Worm castings have become a popular choice for home gardeners looking for an organic solution to fertilizing. And with good reason, they work incredibly well!
Worm castings are perfect for fertilizing all kinds of plants.
From flowers,vegetables, herbs, bushes, trees, bulbs and more, they contain the perfect balance of nutrients to power plants.
What Are Worm Castings?
Worm castings, or vermicast as it is also sometimes called, is a glamorous name for worm manure.
As worms work through soil, they chew through all types of organic materials. Those bits of organic material are broken down as they make their way through the digestive system of the worms.
The end result is worm castings. One of the most magical, rich and pure forms of manure that can be found.
Much like the manures of chicken, rabbit and other animals, worm castings are loaded with nutrients.
Nutrients like calcium, nitrogen, magnesium, potassium and phosphorus. Those minerals help to recharge the soil and power plants.
But what makes castings more impressive than other manures is that castings are much more stable and balanced. And, they slowly release their nutrients over time, not in one big dose.
If you were to put fresh chicken manure on a tomato plant, it would burn and kill the plant. Manure needs to be aged, diluted or composted before it can be used as a fertilizer.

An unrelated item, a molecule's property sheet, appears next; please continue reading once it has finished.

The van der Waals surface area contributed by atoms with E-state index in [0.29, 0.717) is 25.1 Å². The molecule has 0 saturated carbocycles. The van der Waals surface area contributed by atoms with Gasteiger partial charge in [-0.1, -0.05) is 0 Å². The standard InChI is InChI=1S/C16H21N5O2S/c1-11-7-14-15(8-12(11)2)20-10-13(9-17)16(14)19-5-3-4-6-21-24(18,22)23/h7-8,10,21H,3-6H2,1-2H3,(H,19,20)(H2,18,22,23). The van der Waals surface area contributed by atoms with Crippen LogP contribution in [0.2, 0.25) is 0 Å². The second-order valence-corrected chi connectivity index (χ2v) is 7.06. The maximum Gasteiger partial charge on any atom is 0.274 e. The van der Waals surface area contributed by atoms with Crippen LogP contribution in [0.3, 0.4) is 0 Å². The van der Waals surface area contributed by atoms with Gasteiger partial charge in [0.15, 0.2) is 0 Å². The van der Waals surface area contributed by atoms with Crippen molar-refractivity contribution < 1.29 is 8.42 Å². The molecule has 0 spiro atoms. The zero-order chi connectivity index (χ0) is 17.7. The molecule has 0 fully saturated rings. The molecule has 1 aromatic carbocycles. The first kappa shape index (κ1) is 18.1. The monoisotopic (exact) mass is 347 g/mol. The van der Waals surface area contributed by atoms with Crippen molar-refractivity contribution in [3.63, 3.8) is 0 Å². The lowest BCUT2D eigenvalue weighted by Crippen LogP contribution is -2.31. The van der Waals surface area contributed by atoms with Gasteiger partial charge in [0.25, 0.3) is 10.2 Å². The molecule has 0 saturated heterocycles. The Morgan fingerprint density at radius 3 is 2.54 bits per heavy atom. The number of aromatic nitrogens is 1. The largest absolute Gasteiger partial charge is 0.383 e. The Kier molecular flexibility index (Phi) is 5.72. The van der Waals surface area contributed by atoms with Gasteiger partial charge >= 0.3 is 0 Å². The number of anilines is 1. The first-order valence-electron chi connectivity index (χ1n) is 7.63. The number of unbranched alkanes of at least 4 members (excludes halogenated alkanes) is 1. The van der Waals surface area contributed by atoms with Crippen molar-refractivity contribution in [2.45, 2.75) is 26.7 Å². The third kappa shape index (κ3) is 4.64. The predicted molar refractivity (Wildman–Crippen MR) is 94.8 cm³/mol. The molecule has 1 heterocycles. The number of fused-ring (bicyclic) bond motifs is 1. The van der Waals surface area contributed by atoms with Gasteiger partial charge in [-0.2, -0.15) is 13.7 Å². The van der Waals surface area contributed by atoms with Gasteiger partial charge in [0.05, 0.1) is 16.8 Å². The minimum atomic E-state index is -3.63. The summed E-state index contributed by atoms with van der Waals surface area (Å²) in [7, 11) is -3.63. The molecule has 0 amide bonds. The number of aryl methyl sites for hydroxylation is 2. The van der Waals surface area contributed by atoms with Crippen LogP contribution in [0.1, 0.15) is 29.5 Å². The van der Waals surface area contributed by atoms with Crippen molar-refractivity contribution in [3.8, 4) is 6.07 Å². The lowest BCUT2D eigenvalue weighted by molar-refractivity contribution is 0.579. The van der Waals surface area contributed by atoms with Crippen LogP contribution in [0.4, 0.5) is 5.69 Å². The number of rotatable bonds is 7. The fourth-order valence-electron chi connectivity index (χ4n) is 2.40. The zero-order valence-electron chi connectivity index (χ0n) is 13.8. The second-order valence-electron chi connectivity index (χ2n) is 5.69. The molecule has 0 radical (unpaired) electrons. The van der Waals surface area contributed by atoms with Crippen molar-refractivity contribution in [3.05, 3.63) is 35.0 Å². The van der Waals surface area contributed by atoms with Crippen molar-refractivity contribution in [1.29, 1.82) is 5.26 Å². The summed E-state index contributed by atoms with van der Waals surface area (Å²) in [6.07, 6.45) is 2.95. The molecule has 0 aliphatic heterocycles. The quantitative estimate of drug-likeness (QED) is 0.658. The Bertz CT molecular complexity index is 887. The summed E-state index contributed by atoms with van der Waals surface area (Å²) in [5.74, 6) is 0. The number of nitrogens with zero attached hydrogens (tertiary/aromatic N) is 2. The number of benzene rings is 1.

But not the manure of worms. It can be used immediately without any danger to the plants. And in a myriad of ways.
Worm castings can be used as a soil additive when planting, or as a side or top-dressing after plants are in the ground.
They can also be soaked in water to create a liquid fertilizer that can be applied to the foliage or soil surrounding a plant for a quick boost.
How And Where To Use…
For garden transplants, a quarter cup of castings mixed in planting holes provides an excellent slow release fertilizer as plants begin to mature.
For seed planting, mix in furrows or trenches to help seeds grow into strong seedlings.
For shrubs, bushes and trees, mix in a few cups with the soil to provide a boost to roots as they heel into the soil. And for fall or spring bulbs, use a few teaspoons with ever bulb for stronger, brighter and healthier blooms.
You can even make a simple, but powerful liquid fertilizer. Just mix 1/2 cup of worm castings with 1 gallon of water. Let is soak for 24 hours, and then use to fertilize any of your vegetable plants, hanging baskets, containers or flowerbeds.
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